What is it about?

Stony corals in parts of the Indo-Pacific can benefit by local interactions with a farming damselfish, the Dusky Gregory, that can result in enhanced recruitment, growth, and survival of coral colonies. These fish cultivate algal gardens for food, and they vigorously defend these gardens against other fishes. This protection in turn, also provides coral that recruit into the farmerfish gardens an associational defense against coral predators. This protection can enhance coral growth and survival and ultimately can result in a great number and diversity of corals within a garden compared to adjacent areas that are not defended by farmerfish. In Moorea, French Polynesia, we evaluated the response and fate of 399 Pocilloporid coral colonies following a major thermal stress event in 2019 that caused a substantial amount of branching coral to bleach and die. We investigated whether stony coral colonies that occurred within territorial gardens protected by the farmerfish were less susceptible to or survived bleaching better than colonies on adjacent, undefended substrate. We found that the bleaching prevalence (proportion of the sampled colonies affected) and bleaching severity (proportion of a colony’s tissue that bleached) did not differ between colonies within or outside of defended gardens. However, bleached colonies that were followed for one year after the bleaching event revealed that a bleached coral within a garden was less likely to suffer complete colony death and about twice as likely to recover to its pre-bleaching cover of living tissue compared to colonies outside of farmerfish gardens. Our findings indicate that gardens defended by these farmerfish may serve as a thermal stress oasis for branching coral that enhances their chances of buffering marine heat waves.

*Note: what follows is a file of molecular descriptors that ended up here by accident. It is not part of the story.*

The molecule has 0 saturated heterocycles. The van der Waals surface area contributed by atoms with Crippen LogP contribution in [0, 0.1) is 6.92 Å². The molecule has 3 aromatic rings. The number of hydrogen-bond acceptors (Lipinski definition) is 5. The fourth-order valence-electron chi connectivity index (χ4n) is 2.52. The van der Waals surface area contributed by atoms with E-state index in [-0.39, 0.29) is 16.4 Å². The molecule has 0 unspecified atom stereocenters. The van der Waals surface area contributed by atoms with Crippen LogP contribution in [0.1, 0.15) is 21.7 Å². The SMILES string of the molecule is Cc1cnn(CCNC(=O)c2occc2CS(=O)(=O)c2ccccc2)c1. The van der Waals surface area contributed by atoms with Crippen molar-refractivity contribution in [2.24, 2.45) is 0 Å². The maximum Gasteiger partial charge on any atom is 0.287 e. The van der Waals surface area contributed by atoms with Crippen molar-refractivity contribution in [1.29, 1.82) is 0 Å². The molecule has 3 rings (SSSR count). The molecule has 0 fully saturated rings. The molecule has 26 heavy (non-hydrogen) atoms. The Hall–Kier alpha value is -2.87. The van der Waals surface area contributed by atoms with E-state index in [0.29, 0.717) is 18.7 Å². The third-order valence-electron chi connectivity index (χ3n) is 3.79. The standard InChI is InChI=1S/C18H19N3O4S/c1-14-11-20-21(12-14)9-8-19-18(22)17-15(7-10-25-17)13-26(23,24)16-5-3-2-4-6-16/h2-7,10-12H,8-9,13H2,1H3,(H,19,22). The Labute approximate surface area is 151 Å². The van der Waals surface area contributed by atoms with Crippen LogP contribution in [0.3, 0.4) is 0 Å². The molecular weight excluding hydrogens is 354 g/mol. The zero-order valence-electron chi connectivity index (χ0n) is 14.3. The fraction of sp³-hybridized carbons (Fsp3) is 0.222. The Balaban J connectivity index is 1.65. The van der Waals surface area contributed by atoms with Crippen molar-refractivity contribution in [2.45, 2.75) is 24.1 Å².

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Why is it important?

Marine heat wave events that induce mass coral bleaching will continue to occur more frequently and with greater intensity as ocean temperatures continue to warm. It is important to understand how these disturbances will alter coral reef ecosystems since stony corals are highly susceptible to mortality from thermally-induced mass bleaching events. Our results highlight possible mechanisms that may help with maintaining the resilience of branching corals following these temperature-related disturbances. Understanding the factors that influence the ability of stony corals to buffer the effects of marine heat waves is critical for developing management strategies that will enhance the resilience of coral reefs to recurring periods of thermal stress.

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This page is a summary of: Farmerfish gardens help buffer stony corals against marine heat waves, PLoS ONE, March 2023, PLOS,
DOI: 10.1371/journal.pone.0282572.
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